Summary: This paper is not an attempt to answer important questions about why we have certain patterns of educational attainment and human capital development for Indigenous peoples in Canada. That is a complex task that requires a sensitive historical analysis of the impact of colonialism, the past and on-going impacts of residential schooling and the past and on-going impacts of structures like the Indian Act. Clearly that is outside our scope here. There is an ever growing literature that approaches these important issues. A soon to be published special issue of the International Indigenous Policy Journal ( is one source but there are many excellent discussions including the RCAP reports, publications of Aboriginal Healing Foundation ( and many more (e.g., White et al 2009).

We have set out to give you a picture of the current levels of attainment (as measured by the National Household Survey), compare them with past censuses and draw some tentative conclusions about whether things are improving, are stagnant or are getting worse.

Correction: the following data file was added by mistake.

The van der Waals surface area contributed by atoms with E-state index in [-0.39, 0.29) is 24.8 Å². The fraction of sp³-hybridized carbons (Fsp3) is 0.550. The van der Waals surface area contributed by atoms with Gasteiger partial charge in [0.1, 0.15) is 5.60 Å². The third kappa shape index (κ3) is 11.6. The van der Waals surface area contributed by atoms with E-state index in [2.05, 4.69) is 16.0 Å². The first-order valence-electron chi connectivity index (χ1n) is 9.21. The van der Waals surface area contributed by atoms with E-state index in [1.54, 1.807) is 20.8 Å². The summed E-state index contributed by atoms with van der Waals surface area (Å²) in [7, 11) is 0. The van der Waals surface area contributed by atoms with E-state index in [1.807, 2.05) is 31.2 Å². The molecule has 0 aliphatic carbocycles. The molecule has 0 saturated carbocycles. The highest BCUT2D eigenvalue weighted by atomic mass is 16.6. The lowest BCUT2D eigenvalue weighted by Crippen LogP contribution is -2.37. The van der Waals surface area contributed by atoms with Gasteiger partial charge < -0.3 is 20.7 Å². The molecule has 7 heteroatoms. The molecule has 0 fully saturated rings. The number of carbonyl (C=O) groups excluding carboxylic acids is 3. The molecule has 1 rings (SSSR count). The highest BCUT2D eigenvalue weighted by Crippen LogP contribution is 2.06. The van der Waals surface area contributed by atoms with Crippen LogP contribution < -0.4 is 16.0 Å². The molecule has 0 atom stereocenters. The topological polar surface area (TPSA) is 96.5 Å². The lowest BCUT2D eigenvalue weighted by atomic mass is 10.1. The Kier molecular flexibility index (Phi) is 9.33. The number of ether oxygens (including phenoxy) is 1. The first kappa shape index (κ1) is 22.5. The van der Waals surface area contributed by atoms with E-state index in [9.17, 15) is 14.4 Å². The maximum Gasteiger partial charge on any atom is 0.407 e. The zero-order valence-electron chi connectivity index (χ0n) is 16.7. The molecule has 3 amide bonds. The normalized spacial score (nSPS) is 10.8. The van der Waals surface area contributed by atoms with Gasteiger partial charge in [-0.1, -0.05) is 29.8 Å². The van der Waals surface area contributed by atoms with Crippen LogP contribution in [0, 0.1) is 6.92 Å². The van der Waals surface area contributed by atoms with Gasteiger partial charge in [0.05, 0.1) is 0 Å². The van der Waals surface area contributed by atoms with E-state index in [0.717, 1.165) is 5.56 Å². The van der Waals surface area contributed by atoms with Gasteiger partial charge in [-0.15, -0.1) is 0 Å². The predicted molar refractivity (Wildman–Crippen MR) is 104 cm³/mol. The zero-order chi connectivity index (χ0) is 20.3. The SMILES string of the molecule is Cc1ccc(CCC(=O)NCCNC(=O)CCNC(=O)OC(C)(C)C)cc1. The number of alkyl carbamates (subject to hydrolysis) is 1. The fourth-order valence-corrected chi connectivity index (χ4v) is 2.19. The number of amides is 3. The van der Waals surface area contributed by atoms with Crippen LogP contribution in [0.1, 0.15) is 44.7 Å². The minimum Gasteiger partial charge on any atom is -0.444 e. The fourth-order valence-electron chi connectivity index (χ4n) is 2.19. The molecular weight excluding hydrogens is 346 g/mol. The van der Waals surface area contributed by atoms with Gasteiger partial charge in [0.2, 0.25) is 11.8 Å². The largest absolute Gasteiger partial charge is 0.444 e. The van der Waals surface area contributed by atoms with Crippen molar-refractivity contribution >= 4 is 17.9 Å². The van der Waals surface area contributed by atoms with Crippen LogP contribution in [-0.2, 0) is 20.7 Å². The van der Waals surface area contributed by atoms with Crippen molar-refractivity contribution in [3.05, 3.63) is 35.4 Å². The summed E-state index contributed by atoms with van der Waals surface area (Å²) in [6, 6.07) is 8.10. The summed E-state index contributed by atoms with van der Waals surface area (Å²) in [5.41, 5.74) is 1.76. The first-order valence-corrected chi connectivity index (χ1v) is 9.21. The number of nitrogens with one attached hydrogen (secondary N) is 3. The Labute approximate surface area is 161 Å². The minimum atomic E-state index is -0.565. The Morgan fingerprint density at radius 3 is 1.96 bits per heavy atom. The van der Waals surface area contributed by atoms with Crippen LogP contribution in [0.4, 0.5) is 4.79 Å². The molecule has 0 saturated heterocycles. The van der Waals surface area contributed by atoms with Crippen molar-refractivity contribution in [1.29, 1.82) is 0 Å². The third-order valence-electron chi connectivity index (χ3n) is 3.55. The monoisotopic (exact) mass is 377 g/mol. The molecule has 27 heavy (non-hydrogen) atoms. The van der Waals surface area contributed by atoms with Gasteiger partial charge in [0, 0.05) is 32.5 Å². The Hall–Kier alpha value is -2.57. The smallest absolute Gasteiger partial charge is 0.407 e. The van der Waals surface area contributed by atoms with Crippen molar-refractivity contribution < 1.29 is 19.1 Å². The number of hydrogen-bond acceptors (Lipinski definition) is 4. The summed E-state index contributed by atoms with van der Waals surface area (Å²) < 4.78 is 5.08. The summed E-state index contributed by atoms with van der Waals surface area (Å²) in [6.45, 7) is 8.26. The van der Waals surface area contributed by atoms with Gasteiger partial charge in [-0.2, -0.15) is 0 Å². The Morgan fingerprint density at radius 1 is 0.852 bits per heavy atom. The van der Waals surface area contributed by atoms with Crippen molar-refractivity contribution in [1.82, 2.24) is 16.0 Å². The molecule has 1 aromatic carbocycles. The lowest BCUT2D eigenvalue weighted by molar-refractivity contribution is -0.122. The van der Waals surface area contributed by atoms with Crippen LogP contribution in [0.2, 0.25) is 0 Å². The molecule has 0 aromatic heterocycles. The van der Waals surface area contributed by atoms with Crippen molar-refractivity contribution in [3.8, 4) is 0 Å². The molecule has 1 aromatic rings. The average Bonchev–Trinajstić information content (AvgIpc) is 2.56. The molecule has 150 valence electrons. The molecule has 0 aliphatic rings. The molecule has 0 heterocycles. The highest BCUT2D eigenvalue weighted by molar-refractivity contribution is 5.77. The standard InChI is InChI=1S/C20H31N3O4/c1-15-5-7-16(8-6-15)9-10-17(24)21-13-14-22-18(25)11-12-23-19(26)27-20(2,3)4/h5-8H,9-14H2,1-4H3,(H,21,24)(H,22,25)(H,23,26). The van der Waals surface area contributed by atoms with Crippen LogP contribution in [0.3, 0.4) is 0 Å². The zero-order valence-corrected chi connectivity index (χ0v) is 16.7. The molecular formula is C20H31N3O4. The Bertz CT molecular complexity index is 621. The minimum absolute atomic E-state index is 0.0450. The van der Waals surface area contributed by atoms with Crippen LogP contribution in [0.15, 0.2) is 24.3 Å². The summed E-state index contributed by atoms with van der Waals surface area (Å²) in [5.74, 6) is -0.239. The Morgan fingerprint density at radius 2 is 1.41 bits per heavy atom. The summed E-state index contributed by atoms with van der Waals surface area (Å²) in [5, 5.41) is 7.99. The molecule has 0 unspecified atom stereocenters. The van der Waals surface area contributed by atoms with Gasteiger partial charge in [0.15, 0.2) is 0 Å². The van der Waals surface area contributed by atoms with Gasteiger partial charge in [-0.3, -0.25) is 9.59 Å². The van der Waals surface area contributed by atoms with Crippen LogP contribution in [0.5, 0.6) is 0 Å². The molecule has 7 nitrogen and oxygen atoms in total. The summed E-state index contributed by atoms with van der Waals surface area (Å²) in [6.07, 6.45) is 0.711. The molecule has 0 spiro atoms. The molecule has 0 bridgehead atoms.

Aboriginal Early Childhood Education: Why attendance and true engagement are equally important

Source: Jacynta Krakouer, Australian Council for Educational Research (ACER)

Summary: The Australian government has increasingly recognised the importance of quality early childhood education (ECE) for Aboriginal and Torres Strait Islanders, as noted in a variety of policy documents such as the Council of Australian Governments (COAG) Closing the Gap targets of the Rudd government in 2008, the Aboriginal and Torres Strait Islander Education Action Plan 2010-2014, and the National Aboriginal and Torres Strait Islander Education Strategy 2015 (Tye, 2014; Dreise & Thomson, 2014; Education Council, 2015). However, the focus in Aboriginal ECE is still on improving access to, and attendance at ECE centres in Australia rather than highlighting the reasons for reduced Indigenous engagement in ECE.